This post is part of the Meet the ETCL Team series, which introduces the wonderful people who work in the lab.
Trish and her research project—MyNDIR, My Norse Digital Image Repository—have been a part of the lab since 2006, when she was conducting her interdisciplinary doctoral research at UVic under the supervision of Ray Siemens (English and Computer Science; ETCL) and Catherine Harding (Art History and Visual Studies). Since defending her dissertation in 2013, An Old Norse Image Hoard: From the Analog Past to the Digital Present, Trish has continued to develop MyNDIR in the lab. She returned to the lab as an Open Knowledge Practicum fellow in 2017, and has joined us for the past two years as a Digital Scholarship Fellow. Trish has been doing digital humanities since 2002, when she worked with the University of Victoria’s Humanities Computing and Media Centre (HCMC) on The First Voyage of Othere, an XML markup project, writing XML without a text editor.
MyNDIR (@MyNDIR_UVic) is an open access digital repository of images of Viking gods and heroes; myndir is the Icelandic word for picture. She is working on adding more images and metadata, all in XML. Much of her source material is from early print books and also manuscript archives in Iceland, Sweden, Denmark, and Norway, where she travelled to conduct her research with the support of the Social Sciences and Humanities Research Council (SSHRC). She also sources images from online sources, including Google Books, and the University of Victoria’s Special Collections. The database enables Trish and other researchers to compare illustrations by the same artist as well as comparing and tracing connections between similar images. Trish has also contributed her expertise to Wikipedia by contributing to numerous articles about Norse mythology.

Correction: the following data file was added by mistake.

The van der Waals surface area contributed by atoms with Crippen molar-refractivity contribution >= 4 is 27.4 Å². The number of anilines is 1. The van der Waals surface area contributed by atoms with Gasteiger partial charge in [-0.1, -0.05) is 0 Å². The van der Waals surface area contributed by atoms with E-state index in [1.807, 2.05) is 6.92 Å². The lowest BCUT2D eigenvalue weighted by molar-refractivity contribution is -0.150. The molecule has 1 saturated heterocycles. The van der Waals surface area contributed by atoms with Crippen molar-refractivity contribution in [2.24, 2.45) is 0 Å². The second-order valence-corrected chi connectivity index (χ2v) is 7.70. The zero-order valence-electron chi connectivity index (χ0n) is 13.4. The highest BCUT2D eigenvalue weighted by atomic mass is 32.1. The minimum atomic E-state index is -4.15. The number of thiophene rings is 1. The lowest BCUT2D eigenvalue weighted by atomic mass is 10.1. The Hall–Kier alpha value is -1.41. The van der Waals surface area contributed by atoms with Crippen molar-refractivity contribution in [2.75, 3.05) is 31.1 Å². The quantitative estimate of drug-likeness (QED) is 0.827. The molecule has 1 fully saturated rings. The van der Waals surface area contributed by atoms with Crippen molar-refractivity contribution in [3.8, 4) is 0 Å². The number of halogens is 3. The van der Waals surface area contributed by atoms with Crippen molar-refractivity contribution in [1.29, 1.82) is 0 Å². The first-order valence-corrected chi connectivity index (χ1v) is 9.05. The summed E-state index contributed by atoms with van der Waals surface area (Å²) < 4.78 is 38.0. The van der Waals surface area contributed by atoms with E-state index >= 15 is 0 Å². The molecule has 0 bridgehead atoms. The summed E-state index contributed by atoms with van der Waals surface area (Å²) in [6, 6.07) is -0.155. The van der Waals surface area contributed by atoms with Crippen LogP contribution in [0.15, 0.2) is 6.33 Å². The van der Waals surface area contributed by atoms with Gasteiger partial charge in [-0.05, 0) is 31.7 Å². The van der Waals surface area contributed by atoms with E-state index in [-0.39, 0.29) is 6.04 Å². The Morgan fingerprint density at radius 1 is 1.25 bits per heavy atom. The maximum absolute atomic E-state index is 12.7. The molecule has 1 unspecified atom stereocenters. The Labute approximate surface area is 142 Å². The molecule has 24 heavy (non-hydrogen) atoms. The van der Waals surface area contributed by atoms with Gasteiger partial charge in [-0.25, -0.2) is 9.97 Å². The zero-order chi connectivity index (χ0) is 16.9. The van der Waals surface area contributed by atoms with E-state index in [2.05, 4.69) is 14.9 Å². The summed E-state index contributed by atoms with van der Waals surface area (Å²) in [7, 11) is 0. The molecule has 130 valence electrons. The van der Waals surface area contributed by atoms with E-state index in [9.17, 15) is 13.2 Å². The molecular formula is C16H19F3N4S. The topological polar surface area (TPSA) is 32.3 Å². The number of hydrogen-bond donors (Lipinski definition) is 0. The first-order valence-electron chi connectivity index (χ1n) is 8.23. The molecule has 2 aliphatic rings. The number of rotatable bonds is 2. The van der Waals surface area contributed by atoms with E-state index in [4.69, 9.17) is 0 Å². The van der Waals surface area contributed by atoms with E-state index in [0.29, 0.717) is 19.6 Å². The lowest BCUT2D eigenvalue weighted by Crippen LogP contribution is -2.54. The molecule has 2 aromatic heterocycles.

Updates to MyNDIR are underway, including revitalizing the design and making the site more usable on mobile devices. MyNDIR is also part of The Endings Project, and plans are in place to create a static version of some of the images as a first step towards preserving the repository.
A typical day in the lab for Trish involves processing images for the repository by creating thumbnail images and entering metadata, creating and editing pages in XML, and keeping track of all the pieces of the project using a formidable spreadsheet in Google Docs. Oxygen is another of Trish’s essential tools; she is happy to no longer be writing XML in a plain text editor.
Trish enjoys working in the lab because of the community it provides and because it’s so easy to ask for help with a project and access research materials in the stacks and Special Collections.
When Trish is not working in the lab, she does fibre arts, including felting, knitting, and spinning, and she also creates objects for 3D printing.